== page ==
NATIONAL GEOGRAPHIC– If you look to the stars tonight, consider this: No matter how innumerable they may seem, there are far more planets than stars lurking out there in the darkness, a new study suggests.
The study uncovered a whole new class of worlds: Jupiter-like gas giants that have escaped the gravitational bonds of their parent stars and are freely roaming space.
What’s more, “our results indicate that such planets are quite common,” said study team member David Bennett, an astronomer at Notre Dame University in Indiana.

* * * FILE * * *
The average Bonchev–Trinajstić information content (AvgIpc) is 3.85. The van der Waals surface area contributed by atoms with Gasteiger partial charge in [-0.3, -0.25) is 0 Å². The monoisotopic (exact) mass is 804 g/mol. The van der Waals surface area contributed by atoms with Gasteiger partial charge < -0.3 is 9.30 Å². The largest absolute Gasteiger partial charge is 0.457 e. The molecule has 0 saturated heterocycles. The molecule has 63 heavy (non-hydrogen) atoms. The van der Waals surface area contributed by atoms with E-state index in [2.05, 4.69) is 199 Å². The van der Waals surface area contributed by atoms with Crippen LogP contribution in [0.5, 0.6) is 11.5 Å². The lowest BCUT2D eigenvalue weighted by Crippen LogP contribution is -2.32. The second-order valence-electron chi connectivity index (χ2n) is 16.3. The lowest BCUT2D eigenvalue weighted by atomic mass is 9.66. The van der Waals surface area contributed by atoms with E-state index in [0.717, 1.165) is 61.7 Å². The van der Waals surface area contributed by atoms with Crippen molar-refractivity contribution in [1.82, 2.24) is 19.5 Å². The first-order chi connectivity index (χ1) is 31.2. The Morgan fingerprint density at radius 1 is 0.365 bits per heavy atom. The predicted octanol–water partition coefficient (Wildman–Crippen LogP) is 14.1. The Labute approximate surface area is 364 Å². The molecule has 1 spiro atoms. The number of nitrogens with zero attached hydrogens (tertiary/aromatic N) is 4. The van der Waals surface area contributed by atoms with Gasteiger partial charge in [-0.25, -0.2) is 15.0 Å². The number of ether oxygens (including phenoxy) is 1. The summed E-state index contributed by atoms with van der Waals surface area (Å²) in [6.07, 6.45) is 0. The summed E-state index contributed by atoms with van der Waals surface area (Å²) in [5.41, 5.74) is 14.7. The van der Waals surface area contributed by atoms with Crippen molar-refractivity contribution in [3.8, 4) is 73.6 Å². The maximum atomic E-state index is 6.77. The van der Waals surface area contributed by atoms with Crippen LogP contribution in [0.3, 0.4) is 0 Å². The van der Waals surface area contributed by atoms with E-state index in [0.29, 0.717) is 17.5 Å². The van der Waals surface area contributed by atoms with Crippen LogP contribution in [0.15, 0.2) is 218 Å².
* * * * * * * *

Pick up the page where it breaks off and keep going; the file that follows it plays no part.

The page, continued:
“There’s a good chance that the closest free-floating planet is closer to Earth than the closest star.”
Ohio State University astronomer Scott Gaudi added, “It’s not surprising that free-floating planets are out there”—they’ve been predicted by planet-formation theories for years—”it’s just how many of them that they’re finding.”
The findings, detailed in this week’s issue of the journal Nature, indicate there are about two free-floating planets per star in our galaxy—and perhaps in other galaxies, too.
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